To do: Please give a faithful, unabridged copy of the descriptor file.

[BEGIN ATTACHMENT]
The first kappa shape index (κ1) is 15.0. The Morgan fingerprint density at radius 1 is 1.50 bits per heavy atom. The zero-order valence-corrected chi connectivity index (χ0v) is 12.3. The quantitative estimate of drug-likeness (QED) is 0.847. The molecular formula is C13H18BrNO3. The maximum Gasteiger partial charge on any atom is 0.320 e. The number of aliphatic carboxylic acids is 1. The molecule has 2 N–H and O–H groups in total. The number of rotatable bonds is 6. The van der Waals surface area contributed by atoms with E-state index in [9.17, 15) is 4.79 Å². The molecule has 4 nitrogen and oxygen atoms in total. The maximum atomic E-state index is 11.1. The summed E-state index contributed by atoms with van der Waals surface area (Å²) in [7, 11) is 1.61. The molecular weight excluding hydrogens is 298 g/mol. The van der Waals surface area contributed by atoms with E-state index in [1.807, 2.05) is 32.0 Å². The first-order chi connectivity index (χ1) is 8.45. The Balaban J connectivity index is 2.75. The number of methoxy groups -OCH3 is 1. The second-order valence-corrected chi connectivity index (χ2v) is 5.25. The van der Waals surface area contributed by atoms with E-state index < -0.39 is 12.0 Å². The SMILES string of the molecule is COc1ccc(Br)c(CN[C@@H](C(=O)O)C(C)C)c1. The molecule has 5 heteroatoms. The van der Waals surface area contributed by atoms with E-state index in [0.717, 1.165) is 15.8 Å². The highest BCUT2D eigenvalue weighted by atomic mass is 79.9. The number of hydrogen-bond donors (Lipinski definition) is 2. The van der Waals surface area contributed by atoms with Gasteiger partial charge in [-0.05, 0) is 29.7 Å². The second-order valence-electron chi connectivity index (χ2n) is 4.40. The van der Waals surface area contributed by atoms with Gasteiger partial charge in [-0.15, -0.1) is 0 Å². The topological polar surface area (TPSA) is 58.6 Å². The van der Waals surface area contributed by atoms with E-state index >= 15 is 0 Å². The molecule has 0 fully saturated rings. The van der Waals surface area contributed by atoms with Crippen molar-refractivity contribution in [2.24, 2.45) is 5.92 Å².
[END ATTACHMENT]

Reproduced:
The first kappa shape index (κ1) is 15.0. The Morgan fingerprint density at radius 1 is 1.50 bits per heavy atom. The zero-order valence-corrected chi connectivity index (χ0v) is 12.3. The quantitative estimate of drug-likeness (QED) is 0.847. The molecular formula is C13H18BrNO3. The maximum Gasteiger partial charge on any atom is 0.320 e. The number of aliphatic carboxylic acids is 1. The molecule has 2 N–H and O–H groups in total. The number of rotatable bonds is 6. The van der Waals surface area contributed by atoms with E-state index in [9.17, 15) is 4.79 Å². The molecule has 4 nitrogen and oxygen atoms in total. The maximum atomic E-state index is 11.1. The summed E-state index contributed by atoms with van der Waals surface area (Å²) in [7, 11) is 1.61. The molecular weight excluding hydrogens is 298 g/mol. The van der Waals surface area contributed by atoms with E-state index in [1.807, 2.05) is 32.0 Å². The first-order chi connectivity index (χ1) is 8.45. The Balaban J connectivity index is 2.75. The number of methoxy groups -OCH3 is 1. The second-order valence-corrected chi connectivity index (χ2v) is 5.25. The van der Waals surface area contributed by atoms with E-state index < -0.39 is 12.0 Å². The SMILES string of the molecule is COc1ccc(Br)c(CN[C@@H](C(=O)O)C(C)C)c1. The molecule has 5 heteroatoms. The van der Waals surface area contributed by atoms with E-state index in [0.717, 1.165) is 15.8 Å². The highest BCUT2D eigenvalue weighted by atomic mass is 79.9. The number of hydrogen-bond donors (Lipinski definition) is 2. The van der Waals surface area contributed by atoms with Gasteiger partial charge in [-0.05, 0) is 29.7 Å². The second-order valence-electron chi connectivity index (χ2n) is 4.40. The van der Waals surface area contributed by atoms with Gasteiger partial charge in [-0.15, -0.1) is 0 Å². The topological polar surface area (TPSA) is 58.6 Å². The van der Waals surface area contributed by atoms with E-state index >= 15 is 0 Å². The molecule has 0 fully saturated rings. The van der Waals surface area contributed by atoms with Crippen molar-refractivity contribution in [2.24, 2.45) is 5.92 Å².